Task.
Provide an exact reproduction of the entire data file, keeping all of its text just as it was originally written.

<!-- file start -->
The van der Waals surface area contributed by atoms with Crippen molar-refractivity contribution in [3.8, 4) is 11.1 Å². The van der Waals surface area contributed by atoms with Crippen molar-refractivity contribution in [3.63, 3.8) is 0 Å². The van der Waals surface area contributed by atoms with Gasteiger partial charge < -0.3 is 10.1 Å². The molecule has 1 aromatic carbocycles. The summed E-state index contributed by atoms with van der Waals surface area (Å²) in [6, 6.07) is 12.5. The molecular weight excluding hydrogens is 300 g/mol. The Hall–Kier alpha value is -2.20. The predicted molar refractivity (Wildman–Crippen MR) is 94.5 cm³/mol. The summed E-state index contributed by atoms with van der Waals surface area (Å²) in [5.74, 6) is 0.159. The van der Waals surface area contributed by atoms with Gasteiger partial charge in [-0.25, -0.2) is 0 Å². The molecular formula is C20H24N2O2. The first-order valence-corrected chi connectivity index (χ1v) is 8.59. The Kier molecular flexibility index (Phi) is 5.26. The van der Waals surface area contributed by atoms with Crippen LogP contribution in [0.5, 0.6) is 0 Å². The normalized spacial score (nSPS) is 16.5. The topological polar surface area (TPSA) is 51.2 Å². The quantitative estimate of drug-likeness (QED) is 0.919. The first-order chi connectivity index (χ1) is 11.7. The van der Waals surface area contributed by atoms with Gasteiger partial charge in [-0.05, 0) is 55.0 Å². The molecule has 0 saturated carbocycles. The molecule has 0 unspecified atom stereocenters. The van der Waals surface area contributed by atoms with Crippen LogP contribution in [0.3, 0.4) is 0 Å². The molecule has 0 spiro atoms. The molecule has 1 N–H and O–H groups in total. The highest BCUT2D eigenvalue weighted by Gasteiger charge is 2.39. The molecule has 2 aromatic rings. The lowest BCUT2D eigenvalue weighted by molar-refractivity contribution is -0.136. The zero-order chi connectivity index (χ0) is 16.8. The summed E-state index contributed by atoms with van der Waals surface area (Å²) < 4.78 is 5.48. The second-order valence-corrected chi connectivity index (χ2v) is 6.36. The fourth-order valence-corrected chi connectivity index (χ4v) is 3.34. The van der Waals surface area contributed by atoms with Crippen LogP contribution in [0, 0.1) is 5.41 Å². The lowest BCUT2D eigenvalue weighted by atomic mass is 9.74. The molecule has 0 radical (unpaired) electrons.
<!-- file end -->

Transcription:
The van der Waals surface area contributed by atoms with Crippen molar-refractivity contribution in [3.8, 4) is 11.1 Å². The van der Waals surface area contributed by atoms with Crippen molar-refractivity contribution in [3.63, 3.8) is 0 Å². The van der Waals surface area contributed by atoms with Gasteiger partial charge < -0.3 is 10.1 Å². The molecule has 1 aromatic carbocycles. The summed E-state index contributed by atoms with van der Waals surface area (Å²) in [6, 6.07) is 12.5. The molecular weight excluding hydrogens is 300 g/mol. The Hall–Kier alpha value is -2.20. The predicted molar refractivity (Wildman–Crippen MR) is 94.5 cm³/mol. The summed E-state index contributed by atoms with van der Waals surface area (Å²) in [5.74, 6) is 0.159. The van der Waals surface area contributed by atoms with Gasteiger partial charge in [-0.25, -0.2) is 0 Å². The molecular formula is C20H24N2O2. The first-order valence-corrected chi connectivity index (χ1v) is 8.59. The Kier molecular flexibility index (Phi) is 5.26. The van der Waals surface area contributed by atoms with Crippen LogP contribution in [0.5, 0.6) is 0 Å². The normalized spacial score (nSPS) is 16.5. The topological polar surface area (TPSA) is 51.2 Å². The quantitative estimate of drug-likeness (QED) is 0.919. The first-order chi connectivity index (χ1) is 11.7. The van der Waals surface area contributed by atoms with Gasteiger partial charge in [-0.05, 0) is 55.0 Å². The molecule has 0 saturated carbocycles. The molecule has 0 unspecified atom stereocenters. The van der Waals surface area contributed by atoms with Crippen LogP contribution in [0.3, 0.4) is 0 Å². The molecule has 0 spiro atoms. The molecule has 1 N–H and O–H groups in total. The highest BCUT2D eigenvalue weighted by Gasteiger charge is 2.39. The molecule has 2 aromatic rings. The lowest BCUT2D eigenvalue weighted by molar-refractivity contribution is -0.136. The zero-order chi connectivity index (χ0) is 16.8. The summed E-state index contributed by atoms with van der Waals surface area (Å²) < 4.78 is 5.48. The second-order valence-corrected chi connectivity index (χ2v) is 6.36. The fourth-order valence-corrected chi connectivity index (χ4v) is 3.34. The van der Waals surface area contributed by atoms with Crippen LogP contribution in [0, 0.1) is 5.41 Å². The lowest BCUT2D eigenvalue weighted by atomic mass is 9.74. The molecule has 0 radical (unpaired) electrons.